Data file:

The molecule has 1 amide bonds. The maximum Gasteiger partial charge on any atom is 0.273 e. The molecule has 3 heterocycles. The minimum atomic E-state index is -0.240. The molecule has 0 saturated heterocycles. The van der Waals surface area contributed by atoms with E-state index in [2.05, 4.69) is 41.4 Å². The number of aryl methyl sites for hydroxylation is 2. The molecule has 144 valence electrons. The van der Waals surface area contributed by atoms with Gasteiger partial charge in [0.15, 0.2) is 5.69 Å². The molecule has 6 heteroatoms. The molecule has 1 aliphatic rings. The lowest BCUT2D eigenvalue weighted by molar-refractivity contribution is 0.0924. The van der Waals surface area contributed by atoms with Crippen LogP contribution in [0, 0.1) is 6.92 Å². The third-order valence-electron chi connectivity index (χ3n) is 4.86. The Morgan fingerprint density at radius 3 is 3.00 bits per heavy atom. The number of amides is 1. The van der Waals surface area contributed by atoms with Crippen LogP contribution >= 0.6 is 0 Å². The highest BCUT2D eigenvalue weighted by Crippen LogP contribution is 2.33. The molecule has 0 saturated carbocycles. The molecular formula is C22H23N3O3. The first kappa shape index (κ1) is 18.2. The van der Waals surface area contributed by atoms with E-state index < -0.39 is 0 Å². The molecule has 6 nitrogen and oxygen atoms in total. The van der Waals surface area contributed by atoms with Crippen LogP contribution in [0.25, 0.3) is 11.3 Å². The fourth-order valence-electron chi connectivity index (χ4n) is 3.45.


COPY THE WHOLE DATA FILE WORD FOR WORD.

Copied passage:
The molecule has 1 amide bonds. The maximum Gasteiger partial charge on any atom is 0.273 e. The molecule has 3 heterocycles. The minimum atomic E-state index is -0.240. The molecule has 0 saturated heterocycles. The van der Waals surface area contributed by atoms with E-state index in [2.05, 4.69) is 41.4 Å². The number of aryl methyl sites for hydroxylation is 2. The molecule has 144 valence electrons. The van der Waals surface area contributed by atoms with Gasteiger partial charge in [0.15, 0.2) is 5.69 Å². The molecule has 6 heteroatoms. The molecule has 1 aliphatic rings. The lowest BCUT2D eigenvalue weighted by molar-refractivity contribution is 0.0924. The van der Waals surface area contributed by atoms with Crippen LogP contribution in [0, 0.1) is 6.92 Å². The third-order valence-electron chi connectivity index (χ3n) is 4.86. The Morgan fingerprint density at radius 3 is 3.00 bits per heavy atom. The number of amides is 1. The van der Waals surface area contributed by atoms with Crippen LogP contribution >= 0.6 is 0 Å². The highest BCUT2D eigenvalue weighted by Crippen LogP contribution is 2.33. The molecule has 0 saturated carbocycles. The molecular formula is C22H23N3O3. The first kappa shape index (κ1) is 18.2. The van der Waals surface area contributed by atoms with E-state index < -0.39 is 0 Å². The molecule has 6 nitrogen and oxygen atoms in total. The van der Waals surface area contributed by atoms with Crippen LogP contribution in [0.25, 0.3) is 11.3 Å². The fourth-order valence-electron chi connectivity index (χ4n) is 3.45.